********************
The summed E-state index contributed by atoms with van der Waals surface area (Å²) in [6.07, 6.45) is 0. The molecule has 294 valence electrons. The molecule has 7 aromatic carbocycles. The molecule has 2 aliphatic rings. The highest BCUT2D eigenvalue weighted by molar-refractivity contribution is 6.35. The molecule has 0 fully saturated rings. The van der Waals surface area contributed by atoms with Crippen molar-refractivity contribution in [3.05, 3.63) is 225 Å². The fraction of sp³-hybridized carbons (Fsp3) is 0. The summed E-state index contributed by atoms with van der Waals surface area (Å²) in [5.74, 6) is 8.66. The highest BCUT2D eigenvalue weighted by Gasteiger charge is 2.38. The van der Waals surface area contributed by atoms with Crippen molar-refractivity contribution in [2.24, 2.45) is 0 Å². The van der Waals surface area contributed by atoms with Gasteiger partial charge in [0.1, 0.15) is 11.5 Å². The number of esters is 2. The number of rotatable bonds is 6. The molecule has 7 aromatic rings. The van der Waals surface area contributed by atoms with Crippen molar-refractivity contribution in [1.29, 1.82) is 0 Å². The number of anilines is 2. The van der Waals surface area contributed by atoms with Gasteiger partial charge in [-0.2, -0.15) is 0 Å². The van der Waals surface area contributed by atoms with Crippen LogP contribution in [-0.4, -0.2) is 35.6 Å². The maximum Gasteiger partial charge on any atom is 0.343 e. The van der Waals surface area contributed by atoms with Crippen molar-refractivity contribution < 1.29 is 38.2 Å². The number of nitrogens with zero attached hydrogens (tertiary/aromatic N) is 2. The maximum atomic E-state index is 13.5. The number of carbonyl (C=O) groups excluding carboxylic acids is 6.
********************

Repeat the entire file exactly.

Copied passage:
The summed E-state index contributed by atoms with van der Waals surface area (Å²) in [6.07, 6.45) is 0. The molecule has 294 valence electrons. The molecule has 7 aromatic carbocycles. The molecule has 2 aliphatic rings. The highest BCUT2D eigenvalue weighted by molar-refractivity contribution is 6.35. The molecule has 0 fully saturated rings. The van der Waals surface area contributed by atoms with Crippen molar-refractivity contribution in [3.05, 3.63) is 225 Å². The fraction of sp³-hybridized carbons (Fsp3) is 0. The summed E-state index contributed by atoms with van der Waals surface area (Å²) in [5.74, 6) is 8.66. The highest BCUT2D eigenvalue weighted by Gasteiger charge is 2.38. The van der Waals surface area contributed by atoms with Crippen molar-refractivity contribution in [2.24, 2.45) is 0 Å². The van der Waals surface area contributed by atoms with Gasteiger partial charge in [0.1, 0.15) is 11.5 Å². The number of esters is 2. The number of rotatable bonds is 6. The molecule has 7 aromatic rings. The van der Waals surface area contributed by atoms with Crippen molar-refractivity contribution in [1.29, 1.82) is 0 Å². The number of anilines is 2. The van der Waals surface area contributed by atoms with Gasteiger partial charge in [-0.2, -0.15) is 0 Å². The van der Waals surface area contributed by atoms with Crippen LogP contribution in [-0.4, -0.2) is 35.6 Å². The maximum Gasteiger partial charge on any atom is 0.343 e. The van der Waals surface area contributed by atoms with Crippen molar-refractivity contribution < 1.29 is 38.2 Å². The number of nitrogens with zero attached hydrogens (tertiary/aromatic N) is 2. The maximum atomic E-state index is 13.5. The number of carbonyl (C=O) groups excluding carboxylic acids is 6.